Sunday, September 30, 2012

Back to School Coverage for Your College Student

Allied Insurance makes sure that your child in college has all the coverage from your homeowner policy- so you’ll have peace of mind. The HO-27 endorsement extends liability and personal property coverage from your homeowner policy while your child is attending college away from home. If your child has access to a vehicle while away, auto coverage can be continued through your Allied auto policy at a discounted rate. Allied also offers an endorsement that covers theft and physical damage of your child’s computer. Call us today to discuss your options.

Thursday, September 27, 2012

Avoid Insurance Surprises When Buying or Selling a Home

Don’t let insurance surprises blow your real estate transaction! Here are some common deal-breakers:

1. You don’t pre-qualify for home insurance before escrow close.

Before escrow close, the title company will request proof-of-insurance from your insurance agent. If the amount of insurance does not meet the lender’s guidelines, you could lose the house of your dreams.

Let Allied Brokers review your policy well in advance of escrow close and the deadline for waiving the insurance contingency. And if your insurance agent is an employee of the insurance company that wrote the policy, he may not be able to do anything to solve the problem. Oops!

 As an independent insurance broker, we work with ten different carriers and will be able to get you the coverage you need- whatever your situation.

2. You don’t run an insurance claims history report on the property you are buying

If there are previous insurance claims against the property you want to buy, your insurance agent needs to know about these risks before escrow close. Some big companies, like State Farm, will not insure properties with any claims history. Your realtor should run a “clue report” to learn about previous claims.

Multiple claims guarantee difficulty getting insurance and higher premiums. Allied Brokers had a client in La Honda whose house was damaged twice by large trees falling on it. Since the house was in a forest and the surrounding trees were not chopped down, it’s likely the next big windstorm will cause more damage. Insurance companies won’t touch a property where future damage is so clearly predictable. Conversely, remedied claims are not much of a concern. If you were robbed but afterwards installed a burglar alarm, insurers won’t expect this claim to be made again.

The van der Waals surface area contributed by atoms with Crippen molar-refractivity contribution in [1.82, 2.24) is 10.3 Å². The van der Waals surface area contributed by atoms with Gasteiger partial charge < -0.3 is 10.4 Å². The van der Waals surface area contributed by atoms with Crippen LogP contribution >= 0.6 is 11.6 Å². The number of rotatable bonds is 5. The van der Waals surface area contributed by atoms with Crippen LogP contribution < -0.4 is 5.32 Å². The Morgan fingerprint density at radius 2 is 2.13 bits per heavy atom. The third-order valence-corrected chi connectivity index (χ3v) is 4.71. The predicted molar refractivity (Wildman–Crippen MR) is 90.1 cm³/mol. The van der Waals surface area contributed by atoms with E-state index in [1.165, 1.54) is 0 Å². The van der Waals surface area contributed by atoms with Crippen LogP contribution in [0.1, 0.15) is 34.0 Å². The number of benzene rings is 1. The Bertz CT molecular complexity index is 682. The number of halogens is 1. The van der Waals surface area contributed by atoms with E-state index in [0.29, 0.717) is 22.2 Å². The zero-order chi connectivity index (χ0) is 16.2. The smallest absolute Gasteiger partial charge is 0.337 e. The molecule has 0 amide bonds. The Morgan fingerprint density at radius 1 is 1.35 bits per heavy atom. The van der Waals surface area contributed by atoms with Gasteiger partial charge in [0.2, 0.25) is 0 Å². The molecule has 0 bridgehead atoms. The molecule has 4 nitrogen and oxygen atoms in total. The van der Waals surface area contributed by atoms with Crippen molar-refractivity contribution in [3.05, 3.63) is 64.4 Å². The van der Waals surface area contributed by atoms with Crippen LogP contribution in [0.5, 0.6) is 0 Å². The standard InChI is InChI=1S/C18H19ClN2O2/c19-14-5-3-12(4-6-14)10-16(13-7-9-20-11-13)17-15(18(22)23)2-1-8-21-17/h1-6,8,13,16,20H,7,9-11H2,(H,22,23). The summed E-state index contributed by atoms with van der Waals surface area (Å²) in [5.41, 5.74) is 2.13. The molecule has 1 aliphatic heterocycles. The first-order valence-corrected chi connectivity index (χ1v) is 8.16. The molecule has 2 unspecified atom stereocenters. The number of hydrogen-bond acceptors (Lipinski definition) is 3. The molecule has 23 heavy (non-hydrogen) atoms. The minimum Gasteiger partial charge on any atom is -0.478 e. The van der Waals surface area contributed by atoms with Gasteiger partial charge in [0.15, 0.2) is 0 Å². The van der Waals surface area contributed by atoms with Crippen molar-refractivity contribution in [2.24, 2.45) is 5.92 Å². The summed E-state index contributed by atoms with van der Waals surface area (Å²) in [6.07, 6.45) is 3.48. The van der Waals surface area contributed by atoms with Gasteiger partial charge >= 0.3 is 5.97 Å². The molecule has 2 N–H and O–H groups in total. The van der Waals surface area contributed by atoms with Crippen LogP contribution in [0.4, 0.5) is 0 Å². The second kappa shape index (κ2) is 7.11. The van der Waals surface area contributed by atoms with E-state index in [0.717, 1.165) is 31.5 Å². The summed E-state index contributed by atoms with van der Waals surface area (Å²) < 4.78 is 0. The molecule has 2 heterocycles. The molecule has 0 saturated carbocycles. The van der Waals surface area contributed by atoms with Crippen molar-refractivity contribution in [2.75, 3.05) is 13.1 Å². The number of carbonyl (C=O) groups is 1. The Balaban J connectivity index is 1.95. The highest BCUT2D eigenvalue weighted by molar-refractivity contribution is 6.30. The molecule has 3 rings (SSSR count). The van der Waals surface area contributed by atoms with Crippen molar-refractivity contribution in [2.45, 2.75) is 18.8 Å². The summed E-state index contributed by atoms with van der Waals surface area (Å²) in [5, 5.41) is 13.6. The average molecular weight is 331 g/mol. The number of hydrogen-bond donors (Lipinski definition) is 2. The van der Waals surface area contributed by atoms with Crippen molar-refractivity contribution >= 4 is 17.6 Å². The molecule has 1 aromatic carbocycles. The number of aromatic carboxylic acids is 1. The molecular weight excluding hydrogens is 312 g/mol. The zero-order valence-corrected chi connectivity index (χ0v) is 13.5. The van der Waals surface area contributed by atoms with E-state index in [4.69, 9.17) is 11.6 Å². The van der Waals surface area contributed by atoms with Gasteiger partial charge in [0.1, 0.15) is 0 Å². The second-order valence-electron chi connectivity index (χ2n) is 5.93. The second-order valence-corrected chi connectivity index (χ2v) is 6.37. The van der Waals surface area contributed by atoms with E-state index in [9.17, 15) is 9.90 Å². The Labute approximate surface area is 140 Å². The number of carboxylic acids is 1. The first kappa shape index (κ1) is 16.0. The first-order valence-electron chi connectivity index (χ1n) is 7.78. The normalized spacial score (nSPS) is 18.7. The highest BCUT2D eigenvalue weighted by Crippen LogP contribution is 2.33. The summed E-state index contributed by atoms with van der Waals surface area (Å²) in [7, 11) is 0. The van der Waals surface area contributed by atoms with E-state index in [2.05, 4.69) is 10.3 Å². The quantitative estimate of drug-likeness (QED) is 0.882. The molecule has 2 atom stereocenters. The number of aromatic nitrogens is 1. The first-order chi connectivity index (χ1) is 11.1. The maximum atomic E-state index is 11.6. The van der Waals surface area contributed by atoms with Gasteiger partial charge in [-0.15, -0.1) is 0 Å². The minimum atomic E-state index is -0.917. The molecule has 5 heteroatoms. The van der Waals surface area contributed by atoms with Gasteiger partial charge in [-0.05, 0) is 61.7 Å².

3. If you, the buyer, have reported insurance claims at your prior residence

Two claims in a short period of time is a red flag to insurance companies and puts you in the top 5% of homeowners that will file a claim. If you have more claims within 5 years, you will be cancelled. We advise you to raise your deductible to $5,000 and spend the money you save on lower premiums to pay for repairs yourself. Insurance is for big risks you can’t afford to cover, not maintenance or the small stuff. If you are going to have a claim, have a big one.

4. If you are selling a home with the following conditions:
  • No electrical, plumbing, heating or roof upgrades in the last 20 years.   
  • Old wood roofs in wooded areas.
  • Fuses.
  • Galvanized plumbing.
  • No earthquake retrofitting if your home was built before 1960.
Most insurance companies decline coverage for these conditions. Some companies will give you time to make the proper repairs.

5. What about occupancy?

Will the home be owner-occupied, a vacation home or a rental? Will it be vacant or under construction? These all make a difference in what type of policy you should have and your agent needs to know this before placing the coverage. If not, you could be declined, or worse, your claim will not get paid.

Call Allied Brokers to avoid nasty surprises that can break a real estate deal. We provide free clue reports to realtors. Consult with us well in advance of escrow close to learn what the required coverage amounts are and then get pre-approved for them. We have the resources to solve any insurance problem.